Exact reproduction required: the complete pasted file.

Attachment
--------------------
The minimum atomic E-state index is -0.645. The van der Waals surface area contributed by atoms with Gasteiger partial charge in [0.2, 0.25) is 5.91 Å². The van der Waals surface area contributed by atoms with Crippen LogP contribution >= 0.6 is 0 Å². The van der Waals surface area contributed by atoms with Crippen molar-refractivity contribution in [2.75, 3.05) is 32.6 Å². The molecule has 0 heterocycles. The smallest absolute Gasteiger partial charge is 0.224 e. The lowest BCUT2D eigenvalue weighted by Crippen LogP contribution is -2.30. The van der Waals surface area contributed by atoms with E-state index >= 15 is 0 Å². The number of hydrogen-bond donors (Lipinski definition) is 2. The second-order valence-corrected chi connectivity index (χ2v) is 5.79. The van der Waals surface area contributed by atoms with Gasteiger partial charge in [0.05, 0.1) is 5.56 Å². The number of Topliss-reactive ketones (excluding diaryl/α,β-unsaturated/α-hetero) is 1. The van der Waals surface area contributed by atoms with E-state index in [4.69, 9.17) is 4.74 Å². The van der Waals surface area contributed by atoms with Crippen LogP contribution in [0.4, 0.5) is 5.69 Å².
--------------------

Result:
The minimum atomic E-state index is -0.645. The van der Waals surface area contributed by atoms with Gasteiger partial charge in [0.2, 0.25) is 5.91 Å². The van der Waals surface area contributed by atoms with Crippen LogP contribution >= 0.6 is 0 Å². The van der Waals surface area contributed by atoms with Crippen molar-refractivity contribution in [2.75, 3.05) is 32.6 Å². The molecule has 0 heterocycles. The smallest absolute Gasteiger partial charge is 0.224 e. The lowest BCUT2D eigenvalue weighted by Crippen LogP contribution is -2.30. The van der Waals surface area contributed by atoms with E-state index >= 15 is 0 Å². The number of hydrogen-bond donors (Lipinski definition) is 2. The second-order valence-corrected chi connectivity index (χ2v) is 5.79. The van der Waals surface area contributed by atoms with Gasteiger partial charge in [0.05, 0.1) is 5.56 Å². The number of Topliss-reactive ketones (excluding diaryl/α,β-unsaturated/α-hetero) is 1. The van der Waals surface area contributed by atoms with E-state index in [4.69, 9.17) is 4.74 Å². The van der Waals surface area contributed by atoms with Crippen LogP contribution in [0.4, 0.5) is 5.69 Å².